Sunday, March 23, 2014

Giant Sparkly Banner on Tour



Giant Sparkly Banner made a trip to Kingdom A&S and to Bryn Gwlad A&S competitions. Above are pictures of it in action. Below is a picture of the banner completed getting ready to go traveling.


My display used two trays: one for materials and one for technique. The materials tray contained my tools including scissors, needles (in the needlebook), and a laying tool. I made skeins with the threads I used in the green, the passing gold, and the gold twist. Finally, I included a sample of the gold twist lucet cord, which I stored on a thread winder.

tray 2

The second tray displayed the various steps for the embroidery. The two fill patters were embroidered in a series of steps

  1. Foundation: The foundation layer is the white interface foundation which was cut to design and ironed on the brocade. In the sample the white layer is shown at either end of the swatch.
  2. Laid green stitching: The green threads were laid down for full coverage of the foundation. The stitch length for the green thread is much longer than most embroidery stitches because it will be couched down later. You can see in the picture that the green thread drifts and wiggles where there are no layers above it.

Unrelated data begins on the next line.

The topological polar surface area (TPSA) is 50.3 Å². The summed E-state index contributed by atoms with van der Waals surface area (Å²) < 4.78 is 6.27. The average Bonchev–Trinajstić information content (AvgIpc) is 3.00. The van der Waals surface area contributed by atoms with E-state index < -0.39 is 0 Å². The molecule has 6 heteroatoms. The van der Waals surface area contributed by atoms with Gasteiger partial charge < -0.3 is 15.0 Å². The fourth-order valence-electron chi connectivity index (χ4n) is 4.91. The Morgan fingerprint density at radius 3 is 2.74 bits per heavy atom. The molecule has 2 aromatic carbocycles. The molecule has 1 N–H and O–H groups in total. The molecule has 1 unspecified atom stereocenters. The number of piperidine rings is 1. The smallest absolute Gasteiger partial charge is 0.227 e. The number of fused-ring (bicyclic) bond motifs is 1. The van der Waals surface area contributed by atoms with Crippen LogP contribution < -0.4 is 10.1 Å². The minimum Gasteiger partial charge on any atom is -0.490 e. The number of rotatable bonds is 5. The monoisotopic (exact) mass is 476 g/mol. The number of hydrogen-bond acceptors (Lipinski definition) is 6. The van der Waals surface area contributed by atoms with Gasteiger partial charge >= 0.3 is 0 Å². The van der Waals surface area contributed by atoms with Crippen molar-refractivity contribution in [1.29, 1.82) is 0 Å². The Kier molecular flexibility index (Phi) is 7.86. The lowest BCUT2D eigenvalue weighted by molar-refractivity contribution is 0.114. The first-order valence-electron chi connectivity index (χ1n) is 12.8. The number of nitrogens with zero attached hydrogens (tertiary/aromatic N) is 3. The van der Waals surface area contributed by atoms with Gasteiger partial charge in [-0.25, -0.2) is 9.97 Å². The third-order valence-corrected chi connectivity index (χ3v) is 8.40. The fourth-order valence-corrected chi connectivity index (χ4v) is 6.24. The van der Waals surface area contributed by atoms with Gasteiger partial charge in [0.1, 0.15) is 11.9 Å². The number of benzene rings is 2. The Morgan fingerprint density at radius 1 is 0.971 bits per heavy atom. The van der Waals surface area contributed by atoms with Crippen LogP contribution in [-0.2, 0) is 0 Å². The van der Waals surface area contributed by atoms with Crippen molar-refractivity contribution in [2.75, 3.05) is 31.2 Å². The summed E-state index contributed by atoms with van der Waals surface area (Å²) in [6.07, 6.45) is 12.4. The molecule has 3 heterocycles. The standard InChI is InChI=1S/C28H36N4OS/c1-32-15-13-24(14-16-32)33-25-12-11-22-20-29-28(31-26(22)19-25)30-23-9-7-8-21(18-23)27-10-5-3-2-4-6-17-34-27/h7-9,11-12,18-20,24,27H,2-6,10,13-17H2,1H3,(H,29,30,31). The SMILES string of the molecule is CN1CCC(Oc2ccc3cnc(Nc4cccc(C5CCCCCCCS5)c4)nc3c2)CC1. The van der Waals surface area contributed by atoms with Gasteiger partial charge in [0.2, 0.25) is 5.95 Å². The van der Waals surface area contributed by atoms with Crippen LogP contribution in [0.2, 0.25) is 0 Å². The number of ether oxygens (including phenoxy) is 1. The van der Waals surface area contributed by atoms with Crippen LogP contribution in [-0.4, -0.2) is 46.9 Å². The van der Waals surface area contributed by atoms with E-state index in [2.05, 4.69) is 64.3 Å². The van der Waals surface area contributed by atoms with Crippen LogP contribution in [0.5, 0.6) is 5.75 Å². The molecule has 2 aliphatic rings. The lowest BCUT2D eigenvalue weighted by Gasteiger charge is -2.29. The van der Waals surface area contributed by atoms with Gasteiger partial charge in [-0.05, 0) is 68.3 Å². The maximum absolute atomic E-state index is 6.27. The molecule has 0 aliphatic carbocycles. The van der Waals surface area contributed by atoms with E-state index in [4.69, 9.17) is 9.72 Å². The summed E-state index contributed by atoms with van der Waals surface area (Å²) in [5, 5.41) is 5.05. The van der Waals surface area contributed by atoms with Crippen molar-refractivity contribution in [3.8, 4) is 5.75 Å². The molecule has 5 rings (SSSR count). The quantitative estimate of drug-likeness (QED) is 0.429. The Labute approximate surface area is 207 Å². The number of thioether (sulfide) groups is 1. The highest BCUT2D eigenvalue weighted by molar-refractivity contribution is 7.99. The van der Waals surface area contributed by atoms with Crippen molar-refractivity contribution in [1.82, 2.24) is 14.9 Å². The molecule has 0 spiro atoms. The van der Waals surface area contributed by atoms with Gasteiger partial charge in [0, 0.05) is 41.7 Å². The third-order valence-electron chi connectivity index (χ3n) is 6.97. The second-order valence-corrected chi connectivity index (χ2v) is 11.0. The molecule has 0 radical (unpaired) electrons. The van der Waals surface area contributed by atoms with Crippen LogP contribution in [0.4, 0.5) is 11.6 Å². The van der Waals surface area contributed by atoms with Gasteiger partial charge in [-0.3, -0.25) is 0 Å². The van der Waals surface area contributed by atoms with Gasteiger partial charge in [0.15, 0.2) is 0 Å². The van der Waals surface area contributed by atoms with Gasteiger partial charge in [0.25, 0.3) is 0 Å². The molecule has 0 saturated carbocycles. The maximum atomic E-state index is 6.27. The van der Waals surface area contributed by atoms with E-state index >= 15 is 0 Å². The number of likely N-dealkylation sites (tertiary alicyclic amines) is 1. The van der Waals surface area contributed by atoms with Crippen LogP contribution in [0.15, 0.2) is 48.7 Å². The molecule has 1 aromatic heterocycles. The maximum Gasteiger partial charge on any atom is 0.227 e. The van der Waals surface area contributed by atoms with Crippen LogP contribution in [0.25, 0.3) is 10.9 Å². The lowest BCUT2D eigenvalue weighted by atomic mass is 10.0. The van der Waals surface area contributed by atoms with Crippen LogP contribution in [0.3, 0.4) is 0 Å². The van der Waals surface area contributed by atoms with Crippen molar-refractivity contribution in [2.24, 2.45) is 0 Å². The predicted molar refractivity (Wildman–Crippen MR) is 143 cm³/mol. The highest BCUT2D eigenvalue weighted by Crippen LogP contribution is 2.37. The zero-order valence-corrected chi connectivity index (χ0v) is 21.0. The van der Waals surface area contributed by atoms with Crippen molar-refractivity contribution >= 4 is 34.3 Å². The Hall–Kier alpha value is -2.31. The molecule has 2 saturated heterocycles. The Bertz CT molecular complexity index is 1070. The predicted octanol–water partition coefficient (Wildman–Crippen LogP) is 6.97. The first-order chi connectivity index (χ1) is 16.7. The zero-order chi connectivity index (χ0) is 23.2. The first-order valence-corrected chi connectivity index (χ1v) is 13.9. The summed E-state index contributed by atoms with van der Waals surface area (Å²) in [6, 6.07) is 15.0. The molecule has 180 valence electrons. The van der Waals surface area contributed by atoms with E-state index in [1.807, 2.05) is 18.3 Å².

3. Laid gold stitching: The next layer was gold passing thread embroidered in laid work pattern, which was on top of the green embroidery. The letters were embroidered in open laid work using a grid pattern. The leaves of the wreath was patterned after Gabriel's wings from an alter frontal so the only laid work was the single gold twist thread along the center. The top half of the sample shows the laid gold threads before they are couched. There is still some shifting of the gold and green threads and the sheen is at a uniform angle.
  4. Couching:After the laid work is finished, the gold pattern (grid or wing/leaf) was couched down. For the grid pattern on the letters, each intersection is couched with a single stitch of gold passing thread. For the wing pattern on the leaves of the wreath, the center gold twist is couched with a longer stitch at an acute angle. The leaves have fewer couching stitches, but the stitches are longer and cover more of the green thread. The bottom half of the stitching in the sample shows the grid with the intersection couched down. The couched intersection gives the work a more dimensional look which adds more sparkle. On the far right end of the swatch you can see the grid couched down without the green layer, to show the couching stitches more clearly.
  5. Outline: The final step for each embroidered motif was to add an outline of couched gold twist. The sample shows the gold twist couched on the bottom of the foundation layer. On the right side of the swatch, the end of the twist has been plunged (pulled through the brocade) as is normally done on finished embroidery. This is a good example of why the foundation and brocade combination work so well. The foundation provides stability for the couching stitches, which the looser weave of the brocade allows the much thicker gold twist to be pulled through to the back without creating tears or runs in the weave. The left side of the swatch shows the gold twist left loose on the top, which is what it looks like while it is being couched. You can immediately see that the biggest challenge here is holding the thread in place for stitching, while trying to keep the twist and prevent fraying of the top threads.

tray 1

No comments: